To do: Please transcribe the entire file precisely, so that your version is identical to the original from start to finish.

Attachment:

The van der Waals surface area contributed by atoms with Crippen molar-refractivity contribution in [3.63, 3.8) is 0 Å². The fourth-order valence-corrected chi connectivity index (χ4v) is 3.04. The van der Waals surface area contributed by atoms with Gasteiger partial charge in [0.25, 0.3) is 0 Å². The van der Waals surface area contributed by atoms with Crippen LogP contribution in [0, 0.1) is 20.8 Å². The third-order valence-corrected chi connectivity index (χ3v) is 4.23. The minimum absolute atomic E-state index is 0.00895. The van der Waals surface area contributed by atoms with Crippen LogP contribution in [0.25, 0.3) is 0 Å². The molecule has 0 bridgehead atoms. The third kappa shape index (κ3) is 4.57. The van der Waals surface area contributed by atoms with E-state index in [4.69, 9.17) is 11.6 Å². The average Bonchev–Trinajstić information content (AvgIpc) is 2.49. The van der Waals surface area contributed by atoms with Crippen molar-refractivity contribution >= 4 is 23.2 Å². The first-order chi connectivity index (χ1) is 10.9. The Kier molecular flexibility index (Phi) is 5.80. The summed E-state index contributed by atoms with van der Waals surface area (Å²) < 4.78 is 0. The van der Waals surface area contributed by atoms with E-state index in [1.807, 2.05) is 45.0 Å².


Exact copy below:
The van der Waals surface area contributed by atoms with Crippen molar-refractivity contribution in [3.63, 3.8) is 0 Å². The fourth-order valence-corrected chi connectivity index (χ4v) is 3.04. The van der Waals surface area contributed by atoms with Gasteiger partial charge in [0.25, 0.3) is 0 Å². The van der Waals surface area contributed by atoms with Crippen LogP contribution in [0, 0.1) is 20.8 Å². The third-order valence-corrected chi connectivity index (χ3v) is 4.23. The minimum absolute atomic E-state index is 0.00895. The van der Waals surface area contributed by atoms with Crippen LogP contribution in [0.25, 0.3) is 0 Å². The molecule has 0 bridgehead atoms. The third kappa shape index (κ3) is 4.57. The van der Waals surface area contributed by atoms with E-state index in [4.69, 9.17) is 11.6 Å². The average Bonchev–Trinajstić information content (AvgIpc) is 2.49. The van der Waals surface area contributed by atoms with Crippen molar-refractivity contribution >= 4 is 23.2 Å². The first-order chi connectivity index (χ1) is 10.9. The Kier molecular flexibility index (Phi) is 5.80. The summed E-state index contributed by atoms with van der Waals surface area (Å²) < 4.78 is 0. The van der Waals surface area contributed by atoms with E-state index in [1.807, 2.05) is 45.0 Å².